Europe's massive "Jules Verne" space freighter wrapped up its final dress rehearsal high above the Earth, priming the ship for a Thursday docking at the International Space Station (ISS).
Looking something like anoverweight X-wing fighter from the movie "Star Wars," the 21-ton automatedcargo ship crept within a bus length of the space station Monday, thenperformed an escape maneuver below the orbital laboratory.
A joint international teamof mission controllers led the "demo day" operations and are now discussingwhether or not to proceed with an April 3rd docking attempt at the spacestation. Today's activities, however, appeared to occur without issue.
Led by commander PeggyWhitson, the Expedition 16 space station crew will unload vital supplies from thespacecraft after docking, if all goes according to plan this week. Also knownas an automated transport vehicle (ATV), the craftdeparted Earth on March 8 and has been trailing the space station eversince.
Three control centers ? oneeach in France, Russia and the U.S ? led the ship through its second of twotesting days with some on-orbit help from Whitson and space station flightengineer Yuri Malenchenko. Saturday's dressrehearsal was completed without any problems, setting the ship up fortoday's events.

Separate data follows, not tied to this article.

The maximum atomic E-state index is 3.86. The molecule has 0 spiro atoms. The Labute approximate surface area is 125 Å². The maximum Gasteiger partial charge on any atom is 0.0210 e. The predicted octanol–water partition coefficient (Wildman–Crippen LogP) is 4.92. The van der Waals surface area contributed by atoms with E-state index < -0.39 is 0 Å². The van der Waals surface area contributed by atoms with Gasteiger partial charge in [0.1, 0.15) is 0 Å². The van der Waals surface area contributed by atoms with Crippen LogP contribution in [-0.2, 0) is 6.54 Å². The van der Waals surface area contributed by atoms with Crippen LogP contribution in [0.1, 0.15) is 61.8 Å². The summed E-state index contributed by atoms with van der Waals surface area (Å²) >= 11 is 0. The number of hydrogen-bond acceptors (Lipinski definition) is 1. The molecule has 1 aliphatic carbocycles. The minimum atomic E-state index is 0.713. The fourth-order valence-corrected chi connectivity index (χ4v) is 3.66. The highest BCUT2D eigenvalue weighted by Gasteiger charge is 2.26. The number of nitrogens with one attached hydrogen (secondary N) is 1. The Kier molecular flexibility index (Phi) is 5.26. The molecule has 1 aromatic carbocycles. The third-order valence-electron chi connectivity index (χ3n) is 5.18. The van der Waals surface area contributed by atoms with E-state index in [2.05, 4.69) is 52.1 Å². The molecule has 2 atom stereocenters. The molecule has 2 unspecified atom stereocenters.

The space freighter beganits dress rehearsal today some 2 miles (3.2 km) behind the space station,closing the gap to the ISS by using advanced laser- and video-ranging systems.
During the more thantwo-hour operation, mission controllers commanded the Jules Verne into several built-inretreats to see if the craft could safely pull away from the space station, inthe end resuming positioning it at a holding point about 36 feet (11 m) behindthe Russian-built Zvezda service module.
After the solar-panel featheredship parked behind the space station, Malenchenko instructed it to back offaround 12:52 p.m. EDT (1652 GMT) and swing below the space station to a safepoint ? an escape maneuver astronauts can use in the event of an emergencyduring docking.
The disposable 1.3 billioneuro ($1.9 billion) spacecraft is the first of up to sevenplanned by the ESA. It is designed to deliver three times the fuel, oxygen,water, hardware and other supplies to the ISS than Russian Progress cargo shipsare able to.
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